i need on a grey
afternoon
her legs are as long
as the jazz solos
i listen to on
old school
records
she would be a perfect
jazz tune
one that takes it time
and never rushes
so that the listener
can appreciate the
vibe
the groove, as red
as her hair

.

by Erren Kelly

.

.

___

.

.

LB 

Fiftieth anniversary of when playing a dulcimer,
she opened that apartment door for me on one of those mid-January (nineteenth to be exact)
cold dank drizzly dark depressing early Sunday Berkeley evenings

wearing her forest green turtleneck, Christopher Robin lockets plus warmest of smiles.
Despite driving down from Stanford with much dread not having prepared
for med school tomorrow — I knew my heart was home.

Box of chocolates lying together next to roaring fire, we imbibed Nina Simone sing
I Think It’s Going to Rain Today*.Morning time, imagining a new future life magically
dawning, each of us forwent class for croissants at Regent and Durant’s favorite corner bakery.

First stop back in Palo Alto detoured to drop by this ridiculously suddenly ex-girlfriend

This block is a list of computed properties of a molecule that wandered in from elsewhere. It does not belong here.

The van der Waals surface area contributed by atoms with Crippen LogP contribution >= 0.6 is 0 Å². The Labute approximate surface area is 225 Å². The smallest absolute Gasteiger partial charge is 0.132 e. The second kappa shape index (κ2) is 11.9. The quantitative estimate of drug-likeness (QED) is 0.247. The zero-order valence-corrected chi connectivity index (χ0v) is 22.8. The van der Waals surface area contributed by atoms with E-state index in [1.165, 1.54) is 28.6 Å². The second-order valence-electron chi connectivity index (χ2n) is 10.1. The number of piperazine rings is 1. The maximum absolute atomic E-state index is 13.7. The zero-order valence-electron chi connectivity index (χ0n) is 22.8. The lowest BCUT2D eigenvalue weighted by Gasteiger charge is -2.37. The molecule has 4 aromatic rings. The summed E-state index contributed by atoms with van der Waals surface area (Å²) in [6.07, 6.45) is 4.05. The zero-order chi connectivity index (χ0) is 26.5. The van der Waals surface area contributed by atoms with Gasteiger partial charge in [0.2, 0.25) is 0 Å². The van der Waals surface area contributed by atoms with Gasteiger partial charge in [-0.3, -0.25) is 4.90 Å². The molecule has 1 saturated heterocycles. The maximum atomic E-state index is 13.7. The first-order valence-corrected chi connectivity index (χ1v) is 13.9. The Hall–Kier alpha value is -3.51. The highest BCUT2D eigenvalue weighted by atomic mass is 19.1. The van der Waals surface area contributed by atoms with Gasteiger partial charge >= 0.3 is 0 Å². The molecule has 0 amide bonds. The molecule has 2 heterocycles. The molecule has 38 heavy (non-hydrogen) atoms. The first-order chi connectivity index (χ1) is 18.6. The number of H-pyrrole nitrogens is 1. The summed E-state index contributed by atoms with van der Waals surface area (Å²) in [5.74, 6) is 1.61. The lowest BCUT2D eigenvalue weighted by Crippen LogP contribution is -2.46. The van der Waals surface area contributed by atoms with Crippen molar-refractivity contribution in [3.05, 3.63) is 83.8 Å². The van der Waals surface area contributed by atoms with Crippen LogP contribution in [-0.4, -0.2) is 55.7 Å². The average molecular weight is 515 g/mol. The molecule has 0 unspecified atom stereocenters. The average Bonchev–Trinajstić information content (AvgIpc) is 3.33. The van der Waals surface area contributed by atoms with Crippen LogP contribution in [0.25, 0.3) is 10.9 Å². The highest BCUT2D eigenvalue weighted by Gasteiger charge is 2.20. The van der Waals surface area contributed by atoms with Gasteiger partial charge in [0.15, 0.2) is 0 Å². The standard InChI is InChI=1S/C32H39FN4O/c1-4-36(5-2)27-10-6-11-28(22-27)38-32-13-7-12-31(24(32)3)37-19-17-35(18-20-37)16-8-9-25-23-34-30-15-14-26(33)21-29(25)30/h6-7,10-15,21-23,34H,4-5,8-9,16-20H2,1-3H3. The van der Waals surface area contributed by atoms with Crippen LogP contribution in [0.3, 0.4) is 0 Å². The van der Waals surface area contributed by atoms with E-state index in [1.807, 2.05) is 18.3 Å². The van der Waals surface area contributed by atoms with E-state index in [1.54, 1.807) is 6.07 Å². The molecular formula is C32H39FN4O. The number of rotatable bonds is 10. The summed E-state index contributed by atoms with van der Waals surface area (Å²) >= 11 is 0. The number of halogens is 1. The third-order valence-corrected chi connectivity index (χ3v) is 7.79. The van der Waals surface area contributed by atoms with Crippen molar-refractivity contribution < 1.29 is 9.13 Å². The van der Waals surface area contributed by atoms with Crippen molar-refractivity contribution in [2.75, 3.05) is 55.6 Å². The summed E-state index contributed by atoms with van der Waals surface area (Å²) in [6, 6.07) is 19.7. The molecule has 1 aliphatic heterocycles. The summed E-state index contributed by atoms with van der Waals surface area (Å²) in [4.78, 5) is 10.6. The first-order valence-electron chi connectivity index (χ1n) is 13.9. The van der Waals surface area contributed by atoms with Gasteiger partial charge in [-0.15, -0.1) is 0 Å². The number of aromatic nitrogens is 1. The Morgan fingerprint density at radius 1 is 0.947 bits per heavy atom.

to let D know though I still had great affection, something happened last night,
sadly it’s now over but keep both Harvard rings I think you love more than Ger.

Half century later, the week before our special day,
when without any need of foreplay I asked what I should plan, without hesitation my bride
replied, “Make a fire, put on Nina Simone, then we’ll make out!”

……………………….* composed by Randy Newman

.

by Gerard Sarnat

.

.

___

.

.

 

Fusion

She dug jazz,
he leaned classical,

yet when they started to play,
they quickly found a groove.

Piano keys and brass, a standing bass and bow,
they played on through the night.

It was all improv as they headed toward intermission
Once back in session, they found their groove again

in adagio and double time — block chords and allegros,
no matter the rhythm, they hit all the right notes.

Fusion was how they described the sounds they made that night.
Fusion kept them together, the name they bestowed upon their child.

.

by Dan Franch

.

.

___

.

.

Love Letter
…………………for Bette

The music coming from the barn sounds like Bill Evans
so these sheep may safely graze with Scott LaFaro and Paul Motian
at the Vanguard
the sheep must have musical hearts under coats suitable for 7th Avenue
now in a corner of a Pennsylvania field
wind pierced and bleating
I think
love must be like this
the sheep rubbing together like nickels
the farmer with warm hands
and a cigarette

.

by John Stupp

.

.

___

.

.

All I Could Do Was Cry

As stories crossed the screen,